Friday, February 8, 2019

Tales from a diplomatic life

Neville Teller,

In a new memoir, Zalman Shoval recounts his early political life, working with David Ben-Gurion and serving at the UN and as US ambassador

Tales from a diplomatic life
Image from article, with caption: Former Ambassador to the US Zalman Shoval speaks at an appearance in Washington in 2001
Zalman Shoval made aliyah in 1936 at the age of 12. Mandate Palestine was in turmoil, and it was not long before he got caught up in the political excitement. At 14, the enthusiastic young Zionist penned an essay describing the future Jewish state that he was certain would soon emerge. His principal gathered the students together to listen to Shoval read his essay out loud. This, Shoval recalls in Jerusalem and Washington: A Life in Politics and Diplomacy, was his first political appearance in public.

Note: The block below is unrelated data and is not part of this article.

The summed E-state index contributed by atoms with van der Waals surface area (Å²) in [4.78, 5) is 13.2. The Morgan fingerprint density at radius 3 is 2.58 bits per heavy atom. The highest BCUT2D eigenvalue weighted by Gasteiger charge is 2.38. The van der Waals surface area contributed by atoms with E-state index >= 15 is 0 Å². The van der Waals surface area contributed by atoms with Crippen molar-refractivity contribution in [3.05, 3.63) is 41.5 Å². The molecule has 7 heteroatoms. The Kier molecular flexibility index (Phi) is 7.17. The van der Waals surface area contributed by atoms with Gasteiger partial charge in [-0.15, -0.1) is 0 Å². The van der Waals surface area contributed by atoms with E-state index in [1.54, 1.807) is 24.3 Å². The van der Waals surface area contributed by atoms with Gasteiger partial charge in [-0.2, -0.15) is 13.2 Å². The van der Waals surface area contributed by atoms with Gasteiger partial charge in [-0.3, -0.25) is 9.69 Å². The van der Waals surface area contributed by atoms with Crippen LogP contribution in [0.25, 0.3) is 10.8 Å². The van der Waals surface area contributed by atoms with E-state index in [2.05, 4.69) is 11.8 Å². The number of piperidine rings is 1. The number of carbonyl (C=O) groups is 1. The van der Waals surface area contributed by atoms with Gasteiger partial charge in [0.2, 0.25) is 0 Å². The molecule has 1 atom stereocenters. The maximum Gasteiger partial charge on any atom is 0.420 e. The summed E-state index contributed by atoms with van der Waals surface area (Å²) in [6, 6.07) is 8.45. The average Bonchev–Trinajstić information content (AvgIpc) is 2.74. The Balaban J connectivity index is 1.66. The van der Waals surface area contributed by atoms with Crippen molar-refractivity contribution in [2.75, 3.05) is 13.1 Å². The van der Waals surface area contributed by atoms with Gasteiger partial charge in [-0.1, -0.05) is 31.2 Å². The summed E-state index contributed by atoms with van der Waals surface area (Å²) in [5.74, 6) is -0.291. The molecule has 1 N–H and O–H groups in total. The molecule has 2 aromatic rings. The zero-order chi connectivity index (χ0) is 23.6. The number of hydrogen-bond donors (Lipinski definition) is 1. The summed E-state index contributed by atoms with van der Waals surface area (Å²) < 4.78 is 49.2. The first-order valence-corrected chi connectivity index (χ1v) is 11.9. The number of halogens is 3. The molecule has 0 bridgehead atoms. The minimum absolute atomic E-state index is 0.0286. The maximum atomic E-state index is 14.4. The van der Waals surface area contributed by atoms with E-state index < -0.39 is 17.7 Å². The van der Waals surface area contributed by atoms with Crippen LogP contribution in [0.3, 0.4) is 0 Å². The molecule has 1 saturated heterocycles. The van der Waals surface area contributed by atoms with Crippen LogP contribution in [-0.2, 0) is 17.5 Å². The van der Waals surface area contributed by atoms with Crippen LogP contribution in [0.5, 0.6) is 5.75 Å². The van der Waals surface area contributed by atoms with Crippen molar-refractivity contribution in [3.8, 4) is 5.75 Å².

That day marked the beginning of a life largely devoted to the internal politics and foreign policy of Israel. Starting with the prestate struggle against the British administration, Shoval’s career in the political sphere mirrors the history of Israel itself. Along the way, he was elected to the Knesset from time to time, and also served two terms between 1990 and 2000 as Israel’s ambassador to the United States. ...

[H]e was appointed to Israel’s delegation to the UN, where he honed his abilities in political public diplomacy [JB emphasis]. Following the historic visit of Egyptian president Anwar Sadat to Jerusalem in 1977, Shoval was directly involved in the negotiations that led to the Israel-Egypt peace treaty, and was present throughout the Camp David discussions between Begin, Sadat and US president Jimmy Carter in 1978. ...

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